Adam Smith Vs Say's Law Case Study

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1.A. Adam Smith describes how productivity growth in economics can lead to economic growth. Smith being an optimist himself saw that the driving force of capitalism would be self-betterment, a yearn for profit, and the desire to make money. One method to increase productivity was to enhance the division of labor. Organization is one way to enhance the division of labor and thus their productivity of labor. Firms also seek to use capital, mainly in the forms of machinery, to aid in the productivity of their workers. Firms would then have the incentives and resources to continue to add on their productive capital as a way of growing their productivity. There is always room for slight improvement in Smith’s eyes, and as production methods improve …show more content…
Say’s Law provided John Maynard Keynes a framework for understanding the importance of investment and liquidity preference, however, that did not impede him on criticizing Say’s Law. Keynes focused on how investment decisions are made; usually based off present expectations which are formed under uncertain conditions of the future. Due to this uncertainty, there is room for doubt and fear on the part of the capitalists. Because firms were reluctant to commit, they might resort to short-term liquid assets. If firms preferred liquidity over long term investment, this then shows how insufficient demand reveals the vulnerability of Say’s Law.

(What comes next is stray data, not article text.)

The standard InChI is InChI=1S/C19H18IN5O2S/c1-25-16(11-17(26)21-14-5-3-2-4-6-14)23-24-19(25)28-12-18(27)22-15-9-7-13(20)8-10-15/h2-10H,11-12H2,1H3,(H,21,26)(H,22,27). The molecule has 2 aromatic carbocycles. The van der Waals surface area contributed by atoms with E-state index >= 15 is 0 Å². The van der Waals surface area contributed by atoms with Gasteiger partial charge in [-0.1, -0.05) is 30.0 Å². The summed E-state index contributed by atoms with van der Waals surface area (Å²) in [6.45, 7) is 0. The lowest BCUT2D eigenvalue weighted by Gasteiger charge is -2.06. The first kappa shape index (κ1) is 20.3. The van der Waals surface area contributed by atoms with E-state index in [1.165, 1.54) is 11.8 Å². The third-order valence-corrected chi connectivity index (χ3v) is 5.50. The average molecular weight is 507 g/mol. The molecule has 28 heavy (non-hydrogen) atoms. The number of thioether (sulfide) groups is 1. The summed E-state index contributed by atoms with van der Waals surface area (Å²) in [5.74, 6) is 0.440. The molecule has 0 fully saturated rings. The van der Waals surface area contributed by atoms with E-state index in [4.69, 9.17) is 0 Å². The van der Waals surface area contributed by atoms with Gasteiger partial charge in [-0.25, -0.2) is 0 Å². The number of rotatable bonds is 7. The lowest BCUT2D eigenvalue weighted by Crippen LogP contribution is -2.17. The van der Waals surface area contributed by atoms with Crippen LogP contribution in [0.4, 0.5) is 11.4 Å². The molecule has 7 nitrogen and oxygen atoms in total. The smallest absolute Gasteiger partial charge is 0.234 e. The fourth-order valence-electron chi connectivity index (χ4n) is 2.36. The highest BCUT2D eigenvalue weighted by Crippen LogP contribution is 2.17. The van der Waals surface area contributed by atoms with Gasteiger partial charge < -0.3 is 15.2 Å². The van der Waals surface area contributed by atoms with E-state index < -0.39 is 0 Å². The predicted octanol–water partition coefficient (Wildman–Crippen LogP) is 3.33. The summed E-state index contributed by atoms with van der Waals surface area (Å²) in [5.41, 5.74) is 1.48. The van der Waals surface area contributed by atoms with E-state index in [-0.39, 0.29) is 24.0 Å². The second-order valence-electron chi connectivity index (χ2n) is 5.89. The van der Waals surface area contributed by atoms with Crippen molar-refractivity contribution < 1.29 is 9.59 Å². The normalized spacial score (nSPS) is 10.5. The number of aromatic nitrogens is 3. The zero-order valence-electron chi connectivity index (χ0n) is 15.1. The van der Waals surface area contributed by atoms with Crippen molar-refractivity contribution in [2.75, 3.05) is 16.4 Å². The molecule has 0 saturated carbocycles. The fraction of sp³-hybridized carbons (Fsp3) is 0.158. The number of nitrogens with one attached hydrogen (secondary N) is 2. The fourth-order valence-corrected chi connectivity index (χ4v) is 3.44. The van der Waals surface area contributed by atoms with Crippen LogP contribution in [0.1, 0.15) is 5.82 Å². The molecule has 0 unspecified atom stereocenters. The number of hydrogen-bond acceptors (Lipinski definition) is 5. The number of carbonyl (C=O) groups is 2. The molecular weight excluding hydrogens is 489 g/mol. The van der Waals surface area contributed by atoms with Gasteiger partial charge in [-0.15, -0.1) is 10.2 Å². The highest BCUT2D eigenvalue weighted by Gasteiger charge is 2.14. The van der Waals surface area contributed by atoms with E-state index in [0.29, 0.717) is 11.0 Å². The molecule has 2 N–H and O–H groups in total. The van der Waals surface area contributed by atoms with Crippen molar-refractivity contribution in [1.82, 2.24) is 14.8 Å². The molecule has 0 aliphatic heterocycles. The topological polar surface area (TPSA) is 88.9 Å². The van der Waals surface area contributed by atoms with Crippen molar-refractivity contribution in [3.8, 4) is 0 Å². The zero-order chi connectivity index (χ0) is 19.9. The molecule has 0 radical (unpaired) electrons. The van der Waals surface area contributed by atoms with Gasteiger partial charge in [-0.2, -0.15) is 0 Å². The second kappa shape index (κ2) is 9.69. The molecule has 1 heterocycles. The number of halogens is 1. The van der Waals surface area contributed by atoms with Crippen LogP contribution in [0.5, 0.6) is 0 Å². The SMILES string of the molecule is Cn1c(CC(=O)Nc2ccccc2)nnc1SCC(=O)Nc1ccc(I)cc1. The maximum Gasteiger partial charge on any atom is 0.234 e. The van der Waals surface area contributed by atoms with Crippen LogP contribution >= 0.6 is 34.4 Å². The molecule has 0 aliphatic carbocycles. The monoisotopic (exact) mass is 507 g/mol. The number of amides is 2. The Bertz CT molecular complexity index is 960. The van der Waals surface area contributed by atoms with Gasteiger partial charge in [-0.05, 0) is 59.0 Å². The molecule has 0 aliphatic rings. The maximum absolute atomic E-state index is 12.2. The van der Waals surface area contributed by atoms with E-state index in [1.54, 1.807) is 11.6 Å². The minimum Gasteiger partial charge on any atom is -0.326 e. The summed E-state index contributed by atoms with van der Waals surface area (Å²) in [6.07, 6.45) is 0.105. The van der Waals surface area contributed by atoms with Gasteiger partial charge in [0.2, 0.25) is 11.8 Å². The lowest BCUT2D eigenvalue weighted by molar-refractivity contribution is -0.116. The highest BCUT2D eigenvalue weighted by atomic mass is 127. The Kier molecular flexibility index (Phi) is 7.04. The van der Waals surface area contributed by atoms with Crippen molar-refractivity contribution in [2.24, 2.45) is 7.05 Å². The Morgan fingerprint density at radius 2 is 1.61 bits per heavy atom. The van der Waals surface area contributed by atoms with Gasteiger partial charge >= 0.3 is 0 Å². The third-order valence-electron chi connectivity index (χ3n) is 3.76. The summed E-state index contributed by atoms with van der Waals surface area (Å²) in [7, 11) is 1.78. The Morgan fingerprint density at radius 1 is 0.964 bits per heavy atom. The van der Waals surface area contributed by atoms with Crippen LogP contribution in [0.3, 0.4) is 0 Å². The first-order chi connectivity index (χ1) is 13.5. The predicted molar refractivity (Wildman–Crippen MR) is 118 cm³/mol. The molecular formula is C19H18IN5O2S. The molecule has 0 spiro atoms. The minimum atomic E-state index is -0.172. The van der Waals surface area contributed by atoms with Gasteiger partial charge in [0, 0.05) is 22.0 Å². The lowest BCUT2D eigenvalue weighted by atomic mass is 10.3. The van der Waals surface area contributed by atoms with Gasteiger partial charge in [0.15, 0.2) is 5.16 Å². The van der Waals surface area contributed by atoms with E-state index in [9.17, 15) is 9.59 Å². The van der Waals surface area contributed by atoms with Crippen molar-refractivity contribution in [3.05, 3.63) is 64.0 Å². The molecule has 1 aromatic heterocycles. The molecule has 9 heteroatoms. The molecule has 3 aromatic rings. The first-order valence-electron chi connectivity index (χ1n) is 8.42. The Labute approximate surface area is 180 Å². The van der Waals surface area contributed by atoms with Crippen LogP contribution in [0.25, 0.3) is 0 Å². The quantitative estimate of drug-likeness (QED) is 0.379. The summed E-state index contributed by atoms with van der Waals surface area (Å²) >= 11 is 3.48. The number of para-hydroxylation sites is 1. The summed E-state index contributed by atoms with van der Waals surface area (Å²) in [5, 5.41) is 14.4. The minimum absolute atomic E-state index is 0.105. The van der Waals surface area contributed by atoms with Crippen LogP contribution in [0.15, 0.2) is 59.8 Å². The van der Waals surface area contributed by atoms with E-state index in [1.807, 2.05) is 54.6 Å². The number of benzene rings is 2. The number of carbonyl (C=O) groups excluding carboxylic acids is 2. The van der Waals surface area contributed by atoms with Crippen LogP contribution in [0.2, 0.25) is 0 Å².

3. Karl Marx’s theories of capitalism most intrigued me because he dissects Adam Smith’s theory for capitalism and presented the several contradictions of capitalism. He came from a different time period than Smith; he saw the class struggles and the capitalist society setting as something that is not ideal. Even though the standard of living increased thanks to capitalism, Marx witnessed laborers always tried to make ends meet.
Marx’s ideas of capitalism was the direct opposite of what Smith proposed. He wasn’t as optimistic as Smith, he was more cynical and pessimistic when it came to capitalism based off his critics of the economic theory that Smith defended. His system of reasoning involves two ideas, that capitalism is crisis prone, and that there is class exploitation in

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